Some banks and credit unions offer Non-Qualified mortgage loans that don’t meet the lending requirements set by Dodd-Frank Act (2010) that ensure borrowers are qualified to repay their mortgage loans. These types of loans are more popular with the self-employed, retired or contractors who may not have traditional income documentation. Non-QM loans typically have higher mortgagem interest rates.
9. Bank of America Community Affordable Loan Solution™ – No Minimum credit score.
The Community Affordable Loan Solution™ is available for first-time homebuyers in designated markets, including certain Black/African American and/or Hispanic-Latino neighborhoods in Charlotte, Dallas, Detroit, Los Angeles and Miami. The program offers a bank-provided down payment and no closing costs. The Community Affordable Loan Solution credit guidelines are based on factors such as timely rent, utility bill, phone and auto insurance payments. Anyone from any race or ethnicity is welcome to apply.
Shop around for mortgage loans within a 30 day time period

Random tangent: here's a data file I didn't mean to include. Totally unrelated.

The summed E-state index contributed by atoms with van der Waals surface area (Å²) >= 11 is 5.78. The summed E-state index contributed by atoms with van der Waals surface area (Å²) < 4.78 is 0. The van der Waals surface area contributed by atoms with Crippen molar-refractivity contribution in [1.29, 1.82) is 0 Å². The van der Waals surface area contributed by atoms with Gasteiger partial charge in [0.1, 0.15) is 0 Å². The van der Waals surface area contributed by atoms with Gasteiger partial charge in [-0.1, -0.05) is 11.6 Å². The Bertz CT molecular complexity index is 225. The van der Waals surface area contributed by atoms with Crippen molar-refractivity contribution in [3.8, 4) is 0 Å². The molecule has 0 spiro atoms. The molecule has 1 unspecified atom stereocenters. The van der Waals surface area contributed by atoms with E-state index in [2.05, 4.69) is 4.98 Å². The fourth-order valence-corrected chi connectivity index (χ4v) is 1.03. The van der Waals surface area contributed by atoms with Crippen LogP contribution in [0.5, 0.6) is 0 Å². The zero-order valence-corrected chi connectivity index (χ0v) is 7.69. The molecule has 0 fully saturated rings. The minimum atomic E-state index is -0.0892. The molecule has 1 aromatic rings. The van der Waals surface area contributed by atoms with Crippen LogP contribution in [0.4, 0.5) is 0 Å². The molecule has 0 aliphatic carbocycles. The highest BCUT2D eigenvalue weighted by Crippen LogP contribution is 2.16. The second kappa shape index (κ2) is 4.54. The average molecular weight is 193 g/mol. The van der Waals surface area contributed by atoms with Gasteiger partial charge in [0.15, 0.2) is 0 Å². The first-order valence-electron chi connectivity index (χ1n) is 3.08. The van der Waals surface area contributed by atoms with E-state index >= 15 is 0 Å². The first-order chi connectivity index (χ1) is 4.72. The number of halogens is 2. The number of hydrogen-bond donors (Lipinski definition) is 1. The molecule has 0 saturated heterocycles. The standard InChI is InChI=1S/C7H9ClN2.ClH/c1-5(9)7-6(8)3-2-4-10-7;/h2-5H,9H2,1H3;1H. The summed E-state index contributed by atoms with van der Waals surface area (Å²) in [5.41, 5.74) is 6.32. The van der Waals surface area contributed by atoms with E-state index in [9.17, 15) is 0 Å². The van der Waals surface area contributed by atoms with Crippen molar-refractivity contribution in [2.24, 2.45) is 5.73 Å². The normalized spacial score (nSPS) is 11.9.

Limit the time period to shop around for a mortgage loan. Lenders must pull your credit report every time you apply for credit.
If you are shopping around with different lenders for a lower interest rate, there is generally a grace period of about 30 days before your score is negatively impacted. Even though each lender inquiry will appear on your credit reports, the FICO scoring system will treat it as one inquiry as long as they are done within a 30-day time period.
Refrain from credit disputes during loan process
Don’t dispute credit accounts during the loan process. When you initiate a credit dispute the creditor places the account in the dispute status, changing the credit reporting to “in dispute.” The underwriting system used by mortgage lenders ignores any accounts in dispute. Because the underwriting system ignores the accounts with the dispute notation, the mortgage lender will not get an accurate credit score.